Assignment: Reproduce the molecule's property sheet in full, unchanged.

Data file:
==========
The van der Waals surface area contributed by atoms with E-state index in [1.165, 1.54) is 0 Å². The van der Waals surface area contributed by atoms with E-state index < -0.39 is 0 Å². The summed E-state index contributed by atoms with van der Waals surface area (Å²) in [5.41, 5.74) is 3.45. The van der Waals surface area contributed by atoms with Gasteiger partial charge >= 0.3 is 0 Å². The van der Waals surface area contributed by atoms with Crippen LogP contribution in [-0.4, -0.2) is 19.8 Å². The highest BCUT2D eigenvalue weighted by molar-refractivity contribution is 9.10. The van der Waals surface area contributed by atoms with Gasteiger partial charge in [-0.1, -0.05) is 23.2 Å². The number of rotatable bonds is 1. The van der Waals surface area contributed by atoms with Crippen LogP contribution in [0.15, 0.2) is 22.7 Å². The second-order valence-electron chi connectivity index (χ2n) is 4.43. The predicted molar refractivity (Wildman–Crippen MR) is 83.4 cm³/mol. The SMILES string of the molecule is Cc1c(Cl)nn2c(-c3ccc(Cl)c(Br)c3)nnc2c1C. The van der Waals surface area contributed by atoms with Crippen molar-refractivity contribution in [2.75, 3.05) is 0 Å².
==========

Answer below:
The van der Waals surface area contributed by atoms with E-state index in [1.165, 1.54) is 0 Å². The van der Waals surface area contributed by atoms with E-state index < -0.39 is 0 Å². The summed E-state index contributed by atoms with van der Waals surface area (Å²) in [5.41, 5.74) is 3.45. The van der Waals surface area contributed by atoms with Gasteiger partial charge >= 0.3 is 0 Å². The van der Waals surface area contributed by atoms with Crippen LogP contribution in [-0.4, -0.2) is 19.8 Å². The highest BCUT2D eigenvalue weighted by molar-refractivity contribution is 9.10. The van der Waals surface area contributed by atoms with Gasteiger partial charge in [-0.1, -0.05) is 23.2 Å². The number of rotatable bonds is 1. The van der Waals surface area contributed by atoms with Crippen LogP contribution in [0.15, 0.2) is 22.7 Å². The second-order valence-electron chi connectivity index (χ2n) is 4.43. The predicted molar refractivity (Wildman–Crippen MR) is 83.4 cm³/mol. The SMILES string of the molecule is Cc1c(Cl)nn2c(-c3ccc(Cl)c(Br)c3)nnc2c1C. The van der Waals surface area contributed by atoms with Crippen molar-refractivity contribution in [2.75, 3.05) is 0 Å².